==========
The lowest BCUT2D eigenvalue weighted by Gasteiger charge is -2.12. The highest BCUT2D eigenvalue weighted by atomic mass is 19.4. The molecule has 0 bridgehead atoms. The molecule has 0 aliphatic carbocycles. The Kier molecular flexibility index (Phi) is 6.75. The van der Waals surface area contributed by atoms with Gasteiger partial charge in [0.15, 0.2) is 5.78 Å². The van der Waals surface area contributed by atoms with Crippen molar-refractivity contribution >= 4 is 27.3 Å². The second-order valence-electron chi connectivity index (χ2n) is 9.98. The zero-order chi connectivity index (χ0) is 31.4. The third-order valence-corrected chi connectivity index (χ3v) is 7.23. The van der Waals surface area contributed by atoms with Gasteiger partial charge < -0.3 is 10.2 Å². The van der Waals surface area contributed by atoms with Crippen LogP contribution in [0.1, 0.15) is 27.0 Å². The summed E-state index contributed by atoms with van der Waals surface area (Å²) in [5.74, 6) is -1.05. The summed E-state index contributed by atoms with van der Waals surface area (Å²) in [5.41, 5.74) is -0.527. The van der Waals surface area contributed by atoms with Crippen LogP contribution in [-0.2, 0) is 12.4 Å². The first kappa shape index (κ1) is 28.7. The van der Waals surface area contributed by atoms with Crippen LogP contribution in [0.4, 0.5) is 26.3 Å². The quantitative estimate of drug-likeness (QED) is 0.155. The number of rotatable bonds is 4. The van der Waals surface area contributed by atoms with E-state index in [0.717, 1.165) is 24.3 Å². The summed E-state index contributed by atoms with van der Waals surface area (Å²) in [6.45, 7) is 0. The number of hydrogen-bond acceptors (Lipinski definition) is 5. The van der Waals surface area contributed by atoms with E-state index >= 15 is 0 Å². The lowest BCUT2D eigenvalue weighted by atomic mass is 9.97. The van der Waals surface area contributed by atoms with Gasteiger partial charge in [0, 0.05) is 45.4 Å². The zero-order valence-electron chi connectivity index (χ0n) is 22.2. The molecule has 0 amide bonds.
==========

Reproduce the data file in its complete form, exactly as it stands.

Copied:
The lowest BCUT2D eigenvalue weighted by Gasteiger charge is -2.12. The highest BCUT2D eigenvalue weighted by atomic mass is 19.4. The molecule has 0 bridgehead atoms. The molecule has 0 aliphatic carbocycles. The Kier molecular flexibility index (Phi) is 6.75. The van der Waals surface area contributed by atoms with Gasteiger partial charge in [0.15, 0.2) is 5.78 Å². The van der Waals surface area contributed by atoms with Crippen molar-refractivity contribution >= 4 is 27.3 Å². The second-order valence-electron chi connectivity index (χ2n) is 9.98. The zero-order chi connectivity index (χ0) is 31.4. The third-order valence-corrected chi connectivity index (χ3v) is 7.23. The van der Waals surface area contributed by atoms with Gasteiger partial charge < -0.3 is 10.2 Å². The van der Waals surface area contributed by atoms with Crippen LogP contribution in [0.1, 0.15) is 27.0 Å². The summed E-state index contributed by atoms with van der Waals surface area (Å²) in [5.74, 6) is -1.05. The summed E-state index contributed by atoms with van der Waals surface area (Å²) in [5.41, 5.74) is -0.527. The van der Waals surface area contributed by atoms with Crippen LogP contribution in [-0.2, 0) is 12.4 Å². The first kappa shape index (κ1) is 28.7. The van der Waals surface area contributed by atoms with Crippen LogP contribution in [0.4, 0.5) is 26.3 Å². The quantitative estimate of drug-likeness (QED) is 0.155. The number of rotatable bonds is 4. The van der Waals surface area contributed by atoms with E-state index in [0.717, 1.165) is 24.3 Å². The summed E-state index contributed by atoms with van der Waals surface area (Å²) in [6.45, 7) is 0. The number of hydrogen-bond acceptors (Lipinski definition) is 5. The van der Waals surface area contributed by atoms with E-state index >= 15 is 0 Å². The lowest BCUT2D eigenvalue weighted by atomic mass is 9.97. The van der Waals surface area contributed by atoms with Gasteiger partial charge in [0, 0.05) is 45.4 Å². The zero-order valence-electron chi connectivity index (χ0n) is 22.2. The molecule has 0 amide bonds.